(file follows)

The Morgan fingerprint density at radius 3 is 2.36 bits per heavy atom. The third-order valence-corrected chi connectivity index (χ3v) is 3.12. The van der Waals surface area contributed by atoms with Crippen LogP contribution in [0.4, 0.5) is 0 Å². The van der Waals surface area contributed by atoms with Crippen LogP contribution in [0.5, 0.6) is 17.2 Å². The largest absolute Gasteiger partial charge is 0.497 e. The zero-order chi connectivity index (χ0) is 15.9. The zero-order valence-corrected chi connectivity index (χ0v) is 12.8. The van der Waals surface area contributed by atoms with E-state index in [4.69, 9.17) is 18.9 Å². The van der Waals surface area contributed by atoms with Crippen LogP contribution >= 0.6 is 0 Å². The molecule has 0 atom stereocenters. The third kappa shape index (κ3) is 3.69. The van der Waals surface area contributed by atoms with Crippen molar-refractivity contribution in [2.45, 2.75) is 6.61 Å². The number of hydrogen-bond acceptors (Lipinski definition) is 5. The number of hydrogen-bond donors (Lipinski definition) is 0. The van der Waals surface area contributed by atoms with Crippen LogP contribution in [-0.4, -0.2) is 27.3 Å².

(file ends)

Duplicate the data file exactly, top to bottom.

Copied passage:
The Morgan fingerprint density at radius 3 is 2.36 bits per heavy atom. The third-order valence-corrected chi connectivity index (χ3v) is 3.12. The van der Waals surface area contributed by atoms with Crippen LogP contribution in [0.4, 0.5) is 0 Å². The van der Waals surface area contributed by atoms with Crippen LogP contribution in [0.5, 0.6) is 17.2 Å². The largest absolute Gasteiger partial charge is 0.497 e. The zero-order chi connectivity index (χ0) is 15.9. The zero-order valence-corrected chi connectivity index (χ0v) is 12.8. The van der Waals surface area contributed by atoms with E-state index in [4.69, 9.17) is 18.9 Å². The van der Waals surface area contributed by atoms with Crippen LogP contribution >= 0.6 is 0 Å². The molecule has 0 atom stereocenters. The third kappa shape index (κ3) is 3.69. The van der Waals surface area contributed by atoms with Crippen molar-refractivity contribution in [2.45, 2.75) is 6.61 Å². The number of hydrogen-bond acceptors (Lipinski definition) is 5. The number of hydrogen-bond donors (Lipinski definition) is 0. The van der Waals surface area contributed by atoms with Crippen LogP contribution in [-0.4, -0.2) is 27.3 Å².